A Letter to my Freshman Self - University of Houston
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Sophomore Bononer Allen Huang shares his letter to his freshman self, chalk full with advice, lessons learned from his first year in college, and reflections on what made his experience meaningful. Each year, Bonner students write a letter, called Letter to my Freshman Self, in which they impart advice and reflect on what they have learned after the last one, two, or three years as a Bonner and at the University of Houston.

July 5th, 2020 

Allen Huang

1325 Quarantine Way

Dear Freshman Self,

This is Sophomore Self, writing to you, Freshman Self, after your first, full year of college has passed. It’s hard to describe what that year was like, but I intend to do my best and offer you my insights and advice should you ever bravely travel back in time and do it again. I feel surprisingly ordinary about you, freshman year; looking back, it seems as if you haven’t yet reached the summit of an impossible climb, but you didn’t simply step out of your backdoor either. I know that you were a long, endless experience stretching between midterm to midterm, but in retrospect, time has collapsed our worries, sorrows, and anxieties of the past. Know that whatever you worry about (chemistry midterms), or whatever you anticipate (more chemistry midterms), it will eventually come and go. Put forth your best effortand do not fret.

You never could have anticipated what freshman year would be like; the first time walking into Garrison Gym to take a test, the first time in discussion class, and the first time to oversleep and miss class were as they were, first times. On some firsts, you did surprisingly well! Your first semester GPA was immaculate. (Unfortunately, you played too many games the second semester.) Your first time running to class broke record speeds. On others, you could’ve done better. You could’ve kept up the whole gym routine in second semester. You could’ve made more friends or at least talked to them more so your first, deep college friendships would endure quarantine separation. I’m not sure what kind of “firsts” the future holds for you, but if you care about it and believe that it’s good, then that’s all you need to stay motivated and keep caring. You won’t know about whatyou’ve lost only until after it’s too late. Have no regrets.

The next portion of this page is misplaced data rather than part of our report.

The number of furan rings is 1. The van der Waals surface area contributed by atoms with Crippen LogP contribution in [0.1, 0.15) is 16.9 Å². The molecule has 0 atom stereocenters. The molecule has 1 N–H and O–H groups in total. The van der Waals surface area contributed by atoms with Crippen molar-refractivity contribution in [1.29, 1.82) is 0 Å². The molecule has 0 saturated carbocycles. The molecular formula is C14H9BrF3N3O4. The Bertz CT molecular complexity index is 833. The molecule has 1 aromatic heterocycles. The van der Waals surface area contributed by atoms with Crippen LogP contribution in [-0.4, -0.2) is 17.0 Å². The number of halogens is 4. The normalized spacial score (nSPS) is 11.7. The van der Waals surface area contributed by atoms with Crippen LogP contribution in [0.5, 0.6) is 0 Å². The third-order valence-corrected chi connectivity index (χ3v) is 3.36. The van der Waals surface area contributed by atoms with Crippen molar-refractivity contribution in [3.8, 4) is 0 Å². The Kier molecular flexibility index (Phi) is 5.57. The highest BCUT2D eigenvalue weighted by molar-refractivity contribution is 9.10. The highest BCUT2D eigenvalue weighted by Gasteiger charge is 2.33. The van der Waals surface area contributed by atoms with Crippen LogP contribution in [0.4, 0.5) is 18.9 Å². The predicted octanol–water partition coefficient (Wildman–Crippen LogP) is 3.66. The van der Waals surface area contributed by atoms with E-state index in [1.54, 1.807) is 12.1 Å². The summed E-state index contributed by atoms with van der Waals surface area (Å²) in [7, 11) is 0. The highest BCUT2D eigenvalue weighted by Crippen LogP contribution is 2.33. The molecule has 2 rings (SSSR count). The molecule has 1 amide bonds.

Honestly, freshman year feels like a collection of memorable, special moments rather than a continuous experience. I remember you heading up to the 5th floor of the library the day before your bio midterm with a can of Monster and your stack of notes (that weird, exhilarating feeling of hunkering down to study). I remember all of the Thursday nights you spent in your friend’s dorm room. I remember the feeling you had leaving Agnes Arnold Hall after you heard a group of nurses present during a health conference. I remember the view from your dorm room window and the sounds of that train at 4 am. I remember the taste of Moody coffee. I remember the empty sights of campus on a Friday afternoon. I remember the pain of taking a dodgeball to the face. I remember Bonner Bananza. I remember being on campus. The last thing I want you to know is that worrisome things will eventually work out, and I want you to cherish moments like these. I want you to read back on this letter years from now and say that that was your freshman year, your memory and your happiness. I’ve learned that my life isn’t defined by the grades I get, but by the emotions, friends, and moments I have in my college experience. Although I’m still learning, my best advice to you is to keep an eye out for more of those moments in the future to come. And remember them.

With smiles and a cup of Moody coffee,

Allen Huang